Durbin expects deal in student loan issue
CHAMPAIGN — Citing a breakdown between the Republican House and Democratic Senate as the reason a deal was not reached to extend low student loan rates, U.S. Sen. Dick Durbin on Monday expressed some optimism the two sides could work out a deal.
"I think we're going to work something out," he said to a group of Parkland College administrators and instructors Monday afternoon.
But what that agreement will look like remains to be seen.
"We haven't reached much of a compromise before we left (for the Fourth of July break)," he said. "But I think when more members of Congress hear from families and students, there will be strong inclination to reach an agreement," Durbin said. "It's not over."
Interest rates for subsidized Stafford student loans climbed from 3.4 percent to 6.8 percent on Monday. Durbin stressed that those rates are for new loans.
Where the debate broke down, he said, centered on the question of whether or not interest rates should be capped. Pegging student loan rates to the financial markets could cause interest rates to be "astronomical in a few years," he said.
"That does not protect the students and their families. We're trying to figure out an honest way to deal with this, to keep the cost of the loans as low as possible as reasonable as possible. If you let these rates run with the market they can get way beyond the reach of students and their families," Durbin said.
Durbin was in Champaign on Monday afternoon to tour the college's Parkhill Applied Technology Building. He met with college administrators, instructors, industry representatives and others for about 45 minutes to learn about the programs in the building, enrollment, skill gaps, vocational training at high schools, student debt and more.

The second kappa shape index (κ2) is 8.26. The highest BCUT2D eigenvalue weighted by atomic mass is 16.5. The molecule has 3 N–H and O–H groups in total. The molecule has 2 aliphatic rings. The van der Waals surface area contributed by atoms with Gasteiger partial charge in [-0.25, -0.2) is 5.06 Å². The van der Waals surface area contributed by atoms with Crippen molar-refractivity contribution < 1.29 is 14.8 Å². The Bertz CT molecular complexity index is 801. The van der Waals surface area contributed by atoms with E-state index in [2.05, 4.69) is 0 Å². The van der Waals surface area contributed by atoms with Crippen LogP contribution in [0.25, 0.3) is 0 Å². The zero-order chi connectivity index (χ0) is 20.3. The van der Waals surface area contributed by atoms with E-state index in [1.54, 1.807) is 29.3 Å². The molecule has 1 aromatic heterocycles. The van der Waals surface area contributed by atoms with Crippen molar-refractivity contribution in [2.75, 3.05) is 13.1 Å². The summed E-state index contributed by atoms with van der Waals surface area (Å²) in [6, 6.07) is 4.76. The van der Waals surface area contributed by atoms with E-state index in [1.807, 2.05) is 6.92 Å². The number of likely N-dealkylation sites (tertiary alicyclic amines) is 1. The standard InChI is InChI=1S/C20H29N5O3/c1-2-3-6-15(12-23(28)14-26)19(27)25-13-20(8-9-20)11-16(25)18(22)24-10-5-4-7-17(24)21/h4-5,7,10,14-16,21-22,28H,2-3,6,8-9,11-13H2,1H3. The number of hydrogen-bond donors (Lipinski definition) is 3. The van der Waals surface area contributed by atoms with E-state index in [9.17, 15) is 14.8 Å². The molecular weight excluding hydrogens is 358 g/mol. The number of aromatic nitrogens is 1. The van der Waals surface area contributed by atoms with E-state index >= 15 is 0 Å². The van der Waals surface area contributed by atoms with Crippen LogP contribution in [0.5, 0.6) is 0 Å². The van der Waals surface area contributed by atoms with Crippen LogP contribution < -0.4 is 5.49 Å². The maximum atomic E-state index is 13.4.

Officials also took him on a tour of the new building, which opened to students last fall. The $15 million, 67,000-square-foot facility is home to programs in collision repair, industrial technology, welding and more. It was paid for by a combination of state money and a local bond issue. Marilyn and Bergen Parkhill also donated $500,000 to help pay for state-of-the-art equipment in the building.
When touring Kraft Foods about a year ago, Durbin said, he wanted to know why, during a recession, some employers in the state still could not find people to fill certain jobs.
"The answer is the community college. An affordable education and training that prepares this student to become a productive worker. I think there's some dramatic progress being made here," Durbin said.
Parkland College received a federal $1.5 million community-based job training grant to establish an industrial maintenance certificate program. Randy Fletcher, Parkland's dean of career and transfer programs, said the college created the program in response to learning about a critical need for skilled workers, specifically manufacturing technicians, at Kraft.
In addition to Kraft, the college has partnered with Plastipak and Flex-n-Gate's Guardian West plant to make the program available to current employees and new employees. The grant also funded new courses, equipment and established a high school dual-credit program "to create that pipeline of awareness," Fletcher said.
During his meeting, Durbin praised the community college system in Illinois and said he always encourages students, "if you have any doubt about higher education, start at the community college."
"It's affordable. You won't be swamped in debt and you can find out a little bit more about college and yourself," he said.